My news feed has been dominated the past two days with tributes and shock at the lynching of Mr. Ahmaud Arbery in Georgia in February. Violence against black people is not new––as Ta-Nahisi Coates said, only the cameras are new. And it’s hyper local. In the past week one of my black friends had her six-year-old daughter called the N- word by a neighbor. Another black friend was followed by a police officer as she drove through a predominantly white town as she visited two different friends’ homes. Ask any black or person of color you know––violent, racist experiences are a daily occurrence. And the response of us, white people, is almost always silence.
The Rev. Dr. King’s admonition to the white church leaders in Birmingham, Alabama in April 1963 has never been more true:
“I have almost reached the regrettable conclusion that the Negro’s great stumbling block in the stride toward freedom is not the White Citizen’s Council-er or the Ku Klux Klanner, but the white moderate who is more devoted to “order” than to justice; who prefers a negative peace which is the absence of tension to a positive peace which is the presence of justice; who constantly says “I agree with you in the goal you seek, but I can’t agree with your methods of direct action;” who paternalistically feels he can set the timetable for another man’s freedom; who lives by the myth of time and who constantly advises the Negro to wait until a “more convenient season.”Excerpt from “Letter From A Birmingham Jail” by Dr. Martin Luther King, Jr.
As the news about the lynching of Mr. Arbery has flooded our feeds in the past two days, I see and hear my white siblings and friends expressing shock, dismay and outrage. The phrase, “There are no words” keeps coming up. A commitment to prayer is frequently intoned. Placing our white selves in the position of Mr. Arbery’s black embodied experience happens again and again––“I remember a time I felt unsafe running around the block.”
White friends, I am glad you are outraged. I am glad you are thinking about what our black siblings and friends face. It’s about time that we use our imaginations to just begin to touch on the racial terror that is life in the United States in 2020.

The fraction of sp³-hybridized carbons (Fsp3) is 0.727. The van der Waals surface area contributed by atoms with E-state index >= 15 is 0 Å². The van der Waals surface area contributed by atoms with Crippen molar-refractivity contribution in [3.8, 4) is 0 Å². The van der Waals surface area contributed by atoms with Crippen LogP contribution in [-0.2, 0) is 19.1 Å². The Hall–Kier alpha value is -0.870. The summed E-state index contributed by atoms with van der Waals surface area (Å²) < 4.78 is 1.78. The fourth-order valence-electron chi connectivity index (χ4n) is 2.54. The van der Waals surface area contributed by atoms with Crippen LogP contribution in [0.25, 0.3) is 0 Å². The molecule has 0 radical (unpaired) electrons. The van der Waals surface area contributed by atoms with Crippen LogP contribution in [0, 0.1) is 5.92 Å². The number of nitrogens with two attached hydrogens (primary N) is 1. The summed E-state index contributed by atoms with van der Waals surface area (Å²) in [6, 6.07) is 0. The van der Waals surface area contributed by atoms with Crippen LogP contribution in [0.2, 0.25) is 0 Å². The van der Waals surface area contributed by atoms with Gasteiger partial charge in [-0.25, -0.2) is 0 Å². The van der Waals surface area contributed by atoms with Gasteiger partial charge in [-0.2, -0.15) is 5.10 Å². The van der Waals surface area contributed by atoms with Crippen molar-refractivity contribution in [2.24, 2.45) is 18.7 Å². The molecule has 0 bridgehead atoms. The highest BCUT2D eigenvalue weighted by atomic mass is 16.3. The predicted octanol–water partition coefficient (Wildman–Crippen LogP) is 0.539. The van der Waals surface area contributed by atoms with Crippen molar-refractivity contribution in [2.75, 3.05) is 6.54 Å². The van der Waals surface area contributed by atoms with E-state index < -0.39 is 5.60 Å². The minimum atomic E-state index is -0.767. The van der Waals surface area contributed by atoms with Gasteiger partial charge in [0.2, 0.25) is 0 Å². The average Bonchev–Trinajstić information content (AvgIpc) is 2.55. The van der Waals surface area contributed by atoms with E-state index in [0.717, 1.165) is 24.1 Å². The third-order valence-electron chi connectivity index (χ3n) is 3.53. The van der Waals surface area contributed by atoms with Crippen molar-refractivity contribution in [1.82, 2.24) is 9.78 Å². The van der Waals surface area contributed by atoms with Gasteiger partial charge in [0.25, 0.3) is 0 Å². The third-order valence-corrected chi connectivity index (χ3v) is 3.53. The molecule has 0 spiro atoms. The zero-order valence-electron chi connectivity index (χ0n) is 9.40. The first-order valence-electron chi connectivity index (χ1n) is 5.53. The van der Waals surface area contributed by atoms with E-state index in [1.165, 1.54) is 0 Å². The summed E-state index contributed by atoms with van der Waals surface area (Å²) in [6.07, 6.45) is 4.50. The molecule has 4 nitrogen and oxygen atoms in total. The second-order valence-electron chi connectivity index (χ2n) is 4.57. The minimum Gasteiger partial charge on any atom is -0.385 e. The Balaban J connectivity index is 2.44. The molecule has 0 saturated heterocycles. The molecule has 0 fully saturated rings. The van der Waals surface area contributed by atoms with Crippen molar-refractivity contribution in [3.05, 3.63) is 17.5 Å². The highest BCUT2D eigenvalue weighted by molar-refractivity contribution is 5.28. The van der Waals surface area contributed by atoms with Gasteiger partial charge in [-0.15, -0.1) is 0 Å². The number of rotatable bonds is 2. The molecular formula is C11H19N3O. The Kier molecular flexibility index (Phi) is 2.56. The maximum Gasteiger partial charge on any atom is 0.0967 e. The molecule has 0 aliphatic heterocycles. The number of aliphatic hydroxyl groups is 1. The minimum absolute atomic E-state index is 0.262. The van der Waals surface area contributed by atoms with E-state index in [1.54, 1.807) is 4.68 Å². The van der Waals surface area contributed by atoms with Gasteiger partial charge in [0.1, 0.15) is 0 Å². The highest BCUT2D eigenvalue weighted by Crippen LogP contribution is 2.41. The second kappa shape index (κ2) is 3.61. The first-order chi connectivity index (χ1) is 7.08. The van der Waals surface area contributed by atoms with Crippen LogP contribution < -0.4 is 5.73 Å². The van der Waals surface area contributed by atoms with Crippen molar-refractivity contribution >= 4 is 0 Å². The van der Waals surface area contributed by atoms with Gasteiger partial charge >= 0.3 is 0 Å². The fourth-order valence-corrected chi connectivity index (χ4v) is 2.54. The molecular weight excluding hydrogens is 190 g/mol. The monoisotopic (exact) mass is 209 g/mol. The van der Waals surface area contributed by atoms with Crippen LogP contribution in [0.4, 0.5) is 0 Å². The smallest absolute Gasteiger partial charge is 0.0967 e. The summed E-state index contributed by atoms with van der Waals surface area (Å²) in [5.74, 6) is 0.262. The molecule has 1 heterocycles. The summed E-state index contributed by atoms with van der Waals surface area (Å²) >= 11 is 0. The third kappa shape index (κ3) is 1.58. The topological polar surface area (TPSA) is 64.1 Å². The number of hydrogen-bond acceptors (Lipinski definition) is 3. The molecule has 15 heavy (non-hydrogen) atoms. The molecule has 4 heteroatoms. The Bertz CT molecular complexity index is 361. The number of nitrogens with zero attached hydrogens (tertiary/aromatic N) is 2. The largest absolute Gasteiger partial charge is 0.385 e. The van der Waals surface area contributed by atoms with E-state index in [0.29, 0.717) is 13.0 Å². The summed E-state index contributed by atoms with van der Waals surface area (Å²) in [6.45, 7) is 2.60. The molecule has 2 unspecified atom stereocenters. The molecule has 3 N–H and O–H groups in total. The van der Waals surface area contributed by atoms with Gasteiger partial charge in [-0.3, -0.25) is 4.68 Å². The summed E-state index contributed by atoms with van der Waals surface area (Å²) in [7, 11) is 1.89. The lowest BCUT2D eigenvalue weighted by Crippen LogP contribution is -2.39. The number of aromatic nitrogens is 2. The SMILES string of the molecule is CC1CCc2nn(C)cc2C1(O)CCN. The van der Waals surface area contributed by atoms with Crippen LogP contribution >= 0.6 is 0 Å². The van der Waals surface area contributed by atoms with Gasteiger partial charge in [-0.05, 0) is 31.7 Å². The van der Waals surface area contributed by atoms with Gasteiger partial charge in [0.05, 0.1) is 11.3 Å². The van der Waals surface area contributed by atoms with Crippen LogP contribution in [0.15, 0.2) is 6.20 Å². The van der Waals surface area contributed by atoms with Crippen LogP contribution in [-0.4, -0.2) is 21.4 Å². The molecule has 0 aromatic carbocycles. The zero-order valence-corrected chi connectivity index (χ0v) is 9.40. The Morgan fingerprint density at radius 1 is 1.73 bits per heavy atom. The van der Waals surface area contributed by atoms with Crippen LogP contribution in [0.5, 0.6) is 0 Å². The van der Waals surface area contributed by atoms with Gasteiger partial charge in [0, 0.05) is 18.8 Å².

But it’s not enough.
Outrage is not enough
Outrage without action is simply the white moderate being the greatest stumbling block to true freedom and equity in this country. Outrage is not enough.
You may be asking, “Well, what, then, do I do? I can’t go around talking about racism all the time. I’ve shared this Facebook post, isn’t that enough? This problem is too big for me to solve on my own so I’ll focus on teaching my children how to love everyone.”
Friends, our good intentions are not enough. Our paralysis is not enough. Our focus on our own homes, our own families, our own neighborhoods, even, is not enough.
The time has come for us, without hesitation or restraint, to clearly and plainly admit: I benefit daily from white supremacy. My inaction is part of the problem. My commitment to the privilege I find in my whiteness kills black, indigineous and people of color. And now, enough is enough.
The most urgent work of our time as white people is to dismantle white supremacy and fully embrace a life of anti-racism. This work goes beyond words, platitudes and friendships. It involves a wholesale examination of our entire lives: how we spend our money, where we shop, who we read, where we live, how we educate our children, what media we consume. If we want to honor Mr. Arbery (and the simplest way to start is by referring to him using his honorific; only his family and friends should use his first name), we must do more than reshare images and posts. We must say enough is enough. And then do something about it.
What we can do about it
You may be asking, “So what do I do?” Here are a few ways to begin your journey of anti-racism, ways that I work on every day.